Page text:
It always amazes me how many people spend a fortune on advertising yet overlook the massive amount of free promotion you can get online simply by asking.

Yes, it's never been easier to promote yourself to a eager market for free -- but it's also never been easier for a competitor to ankle-tap your hard work -- if you're not vigilant and aware.

If you can't trust a florist, who can you trust?

Friday, December 4, 2009

Core blimey!

If you've been upgrading your PCs regularly, chances are that the machine you're using now is either dual or quad core.

This means there are two or four processors built on the same piece of silicon and, due to their very close proximity and integration, it's possible for suitable software to divide up complex tasks so that parts of the code run concurrently on each core.

When the practical speed limits of switching and bandwidth are reached in any generation of computer technology, the only way to improve throughput is to simply "divide and conquer" by sharing the code between these multiple cores.

A suitable real-world analogy is that when you increase the flow of traffic on a roadway between two cities you can increase the speed at which they travel (but only up to a point) or simply add more lanes to the roadway. CPU gigahertz are the equivalent of the speed limit, cores are the equivalent of extra lanes.

So you'd think that after quad core there'd be eight core and then possibly even sixteen-core processors turning up next.

Well, as seems so often to be the case in the computer world, Intel hasn't bothered just doubling the core-count, they've gone straight to a 48-core processor they're calling the Single-chip Cloud Computer (SCC).

In order to create all these cores on a single chip, over 1.3 billion individual transistors are etched onto the surface of the silicon from which the CPU is formed.

Back in the 1960s, a single transistor cost around US$6. Even if a computer of this scale could have been created from individual transistors back then , the price tag would have been $8 billion. Although Intel hasn't announced a price for the SCC, which is due to be released late in 2010, the odds are that it will be well under US$1,000 even in small quantities.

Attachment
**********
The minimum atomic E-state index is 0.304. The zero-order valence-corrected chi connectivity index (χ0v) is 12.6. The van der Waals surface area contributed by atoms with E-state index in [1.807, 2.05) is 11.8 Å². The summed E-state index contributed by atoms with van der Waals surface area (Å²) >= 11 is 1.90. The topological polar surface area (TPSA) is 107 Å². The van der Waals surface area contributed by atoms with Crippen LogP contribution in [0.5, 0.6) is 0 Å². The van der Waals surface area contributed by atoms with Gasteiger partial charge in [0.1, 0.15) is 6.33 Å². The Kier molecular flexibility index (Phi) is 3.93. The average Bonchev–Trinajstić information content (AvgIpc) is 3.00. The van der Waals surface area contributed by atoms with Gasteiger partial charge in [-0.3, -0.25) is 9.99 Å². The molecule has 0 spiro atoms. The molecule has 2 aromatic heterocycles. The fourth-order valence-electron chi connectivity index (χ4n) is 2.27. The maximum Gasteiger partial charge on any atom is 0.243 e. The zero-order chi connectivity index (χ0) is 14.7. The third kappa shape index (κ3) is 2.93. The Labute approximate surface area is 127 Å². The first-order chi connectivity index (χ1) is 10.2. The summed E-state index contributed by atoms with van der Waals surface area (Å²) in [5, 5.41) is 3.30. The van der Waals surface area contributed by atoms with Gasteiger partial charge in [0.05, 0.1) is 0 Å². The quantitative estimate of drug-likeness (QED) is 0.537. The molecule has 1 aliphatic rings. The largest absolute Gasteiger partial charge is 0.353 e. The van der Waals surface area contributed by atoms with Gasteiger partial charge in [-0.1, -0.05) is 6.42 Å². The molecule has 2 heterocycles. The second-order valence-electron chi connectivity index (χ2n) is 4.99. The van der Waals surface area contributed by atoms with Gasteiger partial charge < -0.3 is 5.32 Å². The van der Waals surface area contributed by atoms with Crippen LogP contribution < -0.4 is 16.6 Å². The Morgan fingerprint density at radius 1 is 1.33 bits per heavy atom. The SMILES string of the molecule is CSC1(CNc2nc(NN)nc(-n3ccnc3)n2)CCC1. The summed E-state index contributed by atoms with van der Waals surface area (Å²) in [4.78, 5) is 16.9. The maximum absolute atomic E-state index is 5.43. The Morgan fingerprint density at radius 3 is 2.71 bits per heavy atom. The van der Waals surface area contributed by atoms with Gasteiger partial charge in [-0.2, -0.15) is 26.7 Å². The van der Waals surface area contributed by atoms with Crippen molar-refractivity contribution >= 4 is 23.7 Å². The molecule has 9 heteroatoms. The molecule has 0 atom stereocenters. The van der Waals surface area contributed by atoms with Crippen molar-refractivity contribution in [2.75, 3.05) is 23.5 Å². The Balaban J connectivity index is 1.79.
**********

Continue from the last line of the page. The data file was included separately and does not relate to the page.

However, Intel aren't resting on their laurels and claim that they'll soon be able to produce a chip with 100 cores. The current "core-count" record however, must go to the graphics chip manufacturer Nvidia who have announced their intention to build a 512-core chip.

The real question is -- what are users going to do with all this grunt and where will the software come from to take avantage of the enormous level of parallel computing power these new devices will represent.

Designing software for a dual or quad core processor is simple enough -- given that many applications can easily benefit from being spit into several concurrently executing tasks. Harnessing the power of 48 cores however, is a whole lot more complex.

The reality is that in a typical desktop situation, most of the 48 cores would simply be idling -- waiting around for something to do.

The real application for one of these uber-powerful processors will be in the areas of image/video processing, cryptography, virtual modeling and cryptography. Nvidia's 512-core chip for example, will clearly be designed to provide lightning fast graphics processing for its range of display cards.

However, when it comes to general-purpose processors such as the one in your desktop PC, it's only where large chunks of data can be broken up into smaller segments that can all be processed at the same time that the cores of the SCC will be kept running at full speed.

For this reason, your average Windows-based office PC will proably stick with just a handful of cores for the forseeable future. Both Intel and AMD have announced more modest 6-core processors for next year's desktop computers.

Never the less, Microsoft has stated that they're already planning to produce code that utilises the extra processing power that the SCC offers.

Until such time as newer designs (based onspintronics, optical or quantum technologies) make it out of the laboratory and onto the shelves, adding more cores is the easiest way to get more grunt from your boxes so don't be surprised if we see "core-count" being touted as a major selling feature, even if you don't need it.